Monday, July 20, 2020

Legacy Tools

"If you don't have a wedging table, you don't have a pottery shop" -Me

Back in 1978, my friend (and at that time, employer) Doug Hively moved from Winona Lake, IN to Salem, Oregon. When he did, he left behind a wedging table -- the first official piece of pottery making equipment to become part of my shop.

At that point, I still didn't have a wheel, a kiln, or even my first ton of clay. I had yet to finish building my 8'X16' shop (in a trailer park).

But I had a wedging table.

The way this wedging table looked when Doug left it to me, it was simply four 2"X6" legs holding up a 2"X4", plywood-bottom frame that was then filled with plaster.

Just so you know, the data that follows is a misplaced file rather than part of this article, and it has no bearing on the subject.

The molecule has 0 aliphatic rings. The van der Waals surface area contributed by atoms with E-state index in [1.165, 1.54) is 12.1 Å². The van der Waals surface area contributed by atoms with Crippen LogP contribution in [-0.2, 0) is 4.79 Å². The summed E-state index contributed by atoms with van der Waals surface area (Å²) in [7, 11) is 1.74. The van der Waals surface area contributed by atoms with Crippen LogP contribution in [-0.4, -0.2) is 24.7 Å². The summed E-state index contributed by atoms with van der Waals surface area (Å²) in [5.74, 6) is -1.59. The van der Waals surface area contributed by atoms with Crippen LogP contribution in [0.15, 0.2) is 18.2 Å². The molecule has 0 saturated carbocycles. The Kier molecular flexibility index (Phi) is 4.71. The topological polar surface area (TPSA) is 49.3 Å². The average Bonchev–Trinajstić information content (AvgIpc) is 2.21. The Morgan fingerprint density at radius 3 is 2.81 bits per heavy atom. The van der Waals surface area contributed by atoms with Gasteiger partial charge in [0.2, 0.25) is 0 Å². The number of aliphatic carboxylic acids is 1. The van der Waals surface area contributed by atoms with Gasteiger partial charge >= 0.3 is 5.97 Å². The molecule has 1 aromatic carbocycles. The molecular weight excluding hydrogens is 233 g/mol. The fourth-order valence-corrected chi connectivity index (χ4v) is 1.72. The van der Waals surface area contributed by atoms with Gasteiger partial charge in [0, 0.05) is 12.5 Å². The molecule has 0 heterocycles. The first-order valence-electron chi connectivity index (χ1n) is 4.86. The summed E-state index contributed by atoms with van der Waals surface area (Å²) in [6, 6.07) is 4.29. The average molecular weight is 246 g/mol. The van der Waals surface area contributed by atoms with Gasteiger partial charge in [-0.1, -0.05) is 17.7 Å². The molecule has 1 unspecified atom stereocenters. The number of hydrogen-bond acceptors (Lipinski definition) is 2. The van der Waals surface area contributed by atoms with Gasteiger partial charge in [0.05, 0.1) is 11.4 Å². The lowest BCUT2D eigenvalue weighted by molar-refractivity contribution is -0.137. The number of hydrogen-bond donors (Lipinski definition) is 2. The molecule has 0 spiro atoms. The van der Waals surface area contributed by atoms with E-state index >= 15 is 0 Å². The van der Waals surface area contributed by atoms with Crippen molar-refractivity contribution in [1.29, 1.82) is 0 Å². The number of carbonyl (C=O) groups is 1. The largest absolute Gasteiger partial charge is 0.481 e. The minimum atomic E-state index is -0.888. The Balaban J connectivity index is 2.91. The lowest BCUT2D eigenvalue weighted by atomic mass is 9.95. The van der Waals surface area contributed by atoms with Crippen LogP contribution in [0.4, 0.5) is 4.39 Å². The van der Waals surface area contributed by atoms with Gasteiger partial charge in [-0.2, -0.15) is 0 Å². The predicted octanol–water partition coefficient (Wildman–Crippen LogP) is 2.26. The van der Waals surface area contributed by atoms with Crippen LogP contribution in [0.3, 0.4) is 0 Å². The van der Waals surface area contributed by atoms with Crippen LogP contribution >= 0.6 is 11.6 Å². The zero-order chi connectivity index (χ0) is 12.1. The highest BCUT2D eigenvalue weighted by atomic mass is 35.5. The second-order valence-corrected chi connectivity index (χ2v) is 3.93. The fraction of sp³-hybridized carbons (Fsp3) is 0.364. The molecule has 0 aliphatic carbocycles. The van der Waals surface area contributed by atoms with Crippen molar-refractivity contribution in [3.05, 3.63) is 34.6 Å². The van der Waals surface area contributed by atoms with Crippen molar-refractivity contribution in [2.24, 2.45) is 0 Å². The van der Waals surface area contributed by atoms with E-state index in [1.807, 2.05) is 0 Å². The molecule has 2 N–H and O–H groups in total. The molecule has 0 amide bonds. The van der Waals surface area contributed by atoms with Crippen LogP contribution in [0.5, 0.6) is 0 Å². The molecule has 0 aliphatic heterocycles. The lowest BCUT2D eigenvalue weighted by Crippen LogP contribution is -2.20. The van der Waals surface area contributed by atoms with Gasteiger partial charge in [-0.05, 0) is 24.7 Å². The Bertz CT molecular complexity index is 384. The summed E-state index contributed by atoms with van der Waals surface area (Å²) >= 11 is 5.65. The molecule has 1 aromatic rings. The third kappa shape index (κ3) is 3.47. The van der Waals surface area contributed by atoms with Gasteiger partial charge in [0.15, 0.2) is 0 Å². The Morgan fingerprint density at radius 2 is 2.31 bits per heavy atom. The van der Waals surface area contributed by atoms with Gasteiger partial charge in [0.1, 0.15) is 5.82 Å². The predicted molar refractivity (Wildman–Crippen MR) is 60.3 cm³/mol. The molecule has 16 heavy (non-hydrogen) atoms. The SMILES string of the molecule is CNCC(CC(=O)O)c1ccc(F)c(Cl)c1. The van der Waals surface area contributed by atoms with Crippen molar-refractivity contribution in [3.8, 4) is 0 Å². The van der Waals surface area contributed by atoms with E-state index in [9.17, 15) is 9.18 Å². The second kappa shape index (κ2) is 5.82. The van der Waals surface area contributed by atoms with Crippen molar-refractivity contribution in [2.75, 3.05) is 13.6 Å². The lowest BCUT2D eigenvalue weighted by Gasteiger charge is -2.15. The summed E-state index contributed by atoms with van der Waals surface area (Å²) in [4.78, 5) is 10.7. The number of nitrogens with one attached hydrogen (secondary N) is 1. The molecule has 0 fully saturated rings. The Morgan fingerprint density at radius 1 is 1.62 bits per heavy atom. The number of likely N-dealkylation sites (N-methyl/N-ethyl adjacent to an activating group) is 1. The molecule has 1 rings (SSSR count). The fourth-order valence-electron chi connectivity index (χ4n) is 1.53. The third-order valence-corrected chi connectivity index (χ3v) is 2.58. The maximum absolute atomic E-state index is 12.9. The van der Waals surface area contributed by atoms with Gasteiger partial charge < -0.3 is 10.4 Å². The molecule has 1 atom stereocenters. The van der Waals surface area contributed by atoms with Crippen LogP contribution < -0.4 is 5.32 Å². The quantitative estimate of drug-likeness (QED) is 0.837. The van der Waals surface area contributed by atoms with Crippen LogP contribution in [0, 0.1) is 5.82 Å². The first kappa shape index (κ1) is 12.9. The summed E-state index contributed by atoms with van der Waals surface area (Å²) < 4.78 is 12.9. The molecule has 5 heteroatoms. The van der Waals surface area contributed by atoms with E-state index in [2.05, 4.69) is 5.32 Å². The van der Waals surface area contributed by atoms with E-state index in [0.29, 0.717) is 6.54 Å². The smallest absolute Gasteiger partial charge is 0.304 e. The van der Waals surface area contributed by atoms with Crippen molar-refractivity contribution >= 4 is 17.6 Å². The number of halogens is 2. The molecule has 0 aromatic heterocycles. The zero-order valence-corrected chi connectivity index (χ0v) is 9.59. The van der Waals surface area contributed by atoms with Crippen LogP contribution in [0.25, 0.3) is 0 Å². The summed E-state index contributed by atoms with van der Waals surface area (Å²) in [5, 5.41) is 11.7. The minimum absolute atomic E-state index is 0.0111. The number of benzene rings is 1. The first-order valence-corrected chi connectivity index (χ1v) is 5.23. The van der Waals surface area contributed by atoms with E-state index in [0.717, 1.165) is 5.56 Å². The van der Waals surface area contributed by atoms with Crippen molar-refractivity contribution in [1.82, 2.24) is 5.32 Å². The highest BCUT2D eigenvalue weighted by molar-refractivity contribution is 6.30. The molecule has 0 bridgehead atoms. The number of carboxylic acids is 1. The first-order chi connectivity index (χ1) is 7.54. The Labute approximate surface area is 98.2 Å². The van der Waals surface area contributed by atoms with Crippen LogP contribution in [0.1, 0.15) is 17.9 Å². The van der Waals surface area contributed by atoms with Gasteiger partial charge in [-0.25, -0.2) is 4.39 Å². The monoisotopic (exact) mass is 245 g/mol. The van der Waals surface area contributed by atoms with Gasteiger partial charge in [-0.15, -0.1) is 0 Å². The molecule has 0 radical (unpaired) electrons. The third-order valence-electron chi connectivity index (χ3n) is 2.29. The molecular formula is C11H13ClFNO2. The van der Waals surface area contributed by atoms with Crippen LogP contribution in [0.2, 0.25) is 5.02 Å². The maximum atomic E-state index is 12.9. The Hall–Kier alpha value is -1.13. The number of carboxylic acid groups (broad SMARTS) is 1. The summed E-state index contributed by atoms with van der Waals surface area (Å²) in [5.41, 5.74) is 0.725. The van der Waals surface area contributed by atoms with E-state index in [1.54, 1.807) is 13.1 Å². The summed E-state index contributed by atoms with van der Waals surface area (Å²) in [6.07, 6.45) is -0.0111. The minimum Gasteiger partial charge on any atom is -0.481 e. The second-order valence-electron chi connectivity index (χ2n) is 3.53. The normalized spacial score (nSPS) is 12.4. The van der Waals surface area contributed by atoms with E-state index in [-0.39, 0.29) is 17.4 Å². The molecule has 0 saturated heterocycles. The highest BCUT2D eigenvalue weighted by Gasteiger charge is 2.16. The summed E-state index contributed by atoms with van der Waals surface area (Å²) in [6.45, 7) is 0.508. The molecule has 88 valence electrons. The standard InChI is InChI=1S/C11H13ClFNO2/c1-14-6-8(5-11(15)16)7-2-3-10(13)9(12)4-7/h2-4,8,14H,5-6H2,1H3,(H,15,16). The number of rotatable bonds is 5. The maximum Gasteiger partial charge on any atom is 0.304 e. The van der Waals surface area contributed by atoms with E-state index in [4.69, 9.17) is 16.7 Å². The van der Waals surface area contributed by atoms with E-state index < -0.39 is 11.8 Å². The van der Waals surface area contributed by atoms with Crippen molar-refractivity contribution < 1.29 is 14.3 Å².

It was maybe ten years later, I added supports because the legs were wobbly. Some short time after that I remodeled it. I cut off the legs by 5" so that I could then put it up on wheels. That allowed me to move it around the shop if I wanted, but also allowed me to box in the bottom with plywood, and still have room for my feet to go under it while I was wedging.

The cut off wire is a guitar string strung between two screws that I bored through. One screw stays stationary, embedded in one of the wooden uprights. The guitar string's ball stops at it. The other screw is in the opposite wooden upright and tightens the guitar string as it is screwed in.

My old cat, Hobie, used to sort of "bleat" whenever clay passed through that guitar string causing it to twang. I never new if she was singing along or complaining.

Today I fixed the plaster and put a new canvas on the old girl. She should be good for another forty years.